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Inclusionary zoning policies in Germany and Sweden: the importance of underlying institutions
(English)Manuscript (preprint) (Other academic)
Abstract [en]

Affordable housing shortage and concerns about social and income segregation have become a focal point of housing policy debate in many Western countries and inclusionary zoning policies (IZ) have become widespread. IZ is a term that summarizes municipal ambitions to spur the inclusion of affordable housing in otherwise market-rate projects through planning restrictions. This article investigates IZ policy objectives and agent incentives of policies applied by the German city of Stuttgart and a Swedish pilot project in the city of Gothenburg.

 

Although IZ policies in the two countries generally have very similar objectives and incentive structures, underlying slow-moving institutions decide fundamental traits of the fast-moving institution of IZ. In the Swedish case, allocation methods of low-rent apartments under the unitary housing system might prevent targeted polices such as IZ from functioning as intended. In the German case, IZ is integrated into the existing social and affordable housing system. Therefore its social objectives are not contested, although the limitation of private property rights and the incentive structures of developers are bound to be discussed.

 

Irrespective of the housing system, the extent of public land ownership might also be a decisive factor in whether to implement IZ policies or not. In Stuttgart, where public land ownership is limited, IZ policies might be an efficient way to produce affordable housing, as alternatives, including finding inexpensive land for public production, are limited. As Gothenburg municipality owns most of the land available for housing development, has a planning monopoly and public housing companies with good financial standing, it might find other, quicker and possibly less costly, ways to develop affordable housing than applying IZ, especially if it is implemented mainly through public investors.

Keywords [en]
affordable housing, inclusionary zoning, housing policy, municipal land, housing systems
National Category
Social Sciences
Research subject
Real Estate and Construction Management
Identifiers
URN: urn:nbn:se:kth:diva-213705OAI: oai:DiVA.org:kth-213705DiVA, id: diva2:1138385
Funder
SBUF - Sveriges Byggindustriers Utvecklingsfond, 13228
Note

QC 20170905

Available from: 2017-09-05 Created: 2017-09-05 Last updated: 2017-09-05Bibliographically approved
In thesis
1. Institutional prerequisites for affordable housing development: A comparative study of Germany and Sweden
Open this publication in new window or tab >>Institutional prerequisites for affordable housing development: A comparative study of Germany and Sweden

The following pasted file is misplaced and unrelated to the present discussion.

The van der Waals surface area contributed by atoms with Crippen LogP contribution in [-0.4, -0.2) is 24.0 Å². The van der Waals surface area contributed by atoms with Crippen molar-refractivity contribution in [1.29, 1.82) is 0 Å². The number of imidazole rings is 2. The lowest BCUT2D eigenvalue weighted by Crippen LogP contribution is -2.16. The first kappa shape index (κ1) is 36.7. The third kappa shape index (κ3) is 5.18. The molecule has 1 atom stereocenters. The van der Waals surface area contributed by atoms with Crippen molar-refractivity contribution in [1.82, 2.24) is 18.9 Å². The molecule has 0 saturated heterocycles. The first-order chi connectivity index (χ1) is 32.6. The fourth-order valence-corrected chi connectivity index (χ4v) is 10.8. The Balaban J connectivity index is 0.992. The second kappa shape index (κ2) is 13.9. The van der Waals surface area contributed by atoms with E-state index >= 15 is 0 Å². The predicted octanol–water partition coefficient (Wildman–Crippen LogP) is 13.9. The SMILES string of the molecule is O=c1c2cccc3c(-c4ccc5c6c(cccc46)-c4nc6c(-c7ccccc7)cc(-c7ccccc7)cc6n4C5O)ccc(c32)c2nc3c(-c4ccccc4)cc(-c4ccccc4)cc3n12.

2017 (English)Doctoral thesis, comprehensive summary (Other academic)
Abstract [en]

This thesis was written against the background of intense public debate on increasing housing shortages and housing policy reform in Germany and Sweden. Potential reforms to increase housing development volumes, especially in the affordable segment, are analysed using theories of institutional change with focus on urban planning, building law and housing policy. The instruments analysed are divided into measures intended to increase housing supply elasticity and targeted affordable housing measures.

 

Three measures intended to increase housing supply elasticity that could be transferable to Sweden are identified: 1) Development planning could be reformed through facilitated procedures, the introduction of private initiative in planning and new incentives of planning authorities. 2) The planning and building legislation could be reformed to facilitate building approvals in relation to serial housing construction, which in turn could increase the number of affordable homes being built. 3) City housing policy could promote housing development through more intense use of the policy instruments of organisation, urban planning, municipal land and subsidies, with city organisation and political attention to housing markets being identified as crucial.

 

However, effectively targeted affordable housing policies are difficult to implement under the current Swedish housing policy regime. In the short term, Swedish housing policy should therefore concentrate on housing supply elasticity-enhancing measures. However, considering the increasing pressure on the affordable housing supply and future expected demographic changes, public discussion of potential future solutions would be valuable. A first step would be to compile housing statistics such that the affordable housing shortage and the opportunities to design effective measures to counter it could be better understood.

Place, publisher, year, edition, pages
Stockholm: KTH Royal Institute of Technology, 2017. p. 70
Series
TRITA-FOB-DT-2017:6
Keywords
affordable housing, housing policy, urban planning, building law, institutional change
National Category
Social Sciences
Research subject
Real Estate and Construction Management
Identifiers
urn:nbn:se:kth:diva-213672 (URN)978-91-85783-80-9 (ISBN)
Public defence
2017-10-26, E3, Osquars Backe 14, Stockholm, 09:00 (English)
Opponent
Supervisors
Funder
SBUF - Sveriges Byggindustriers Utvecklingsfond, 13228
Note

QC 20170905

Available from: 2017-09-05 Created: 2017-09-04 Last updated: 2017-09-05Bibliographically approved

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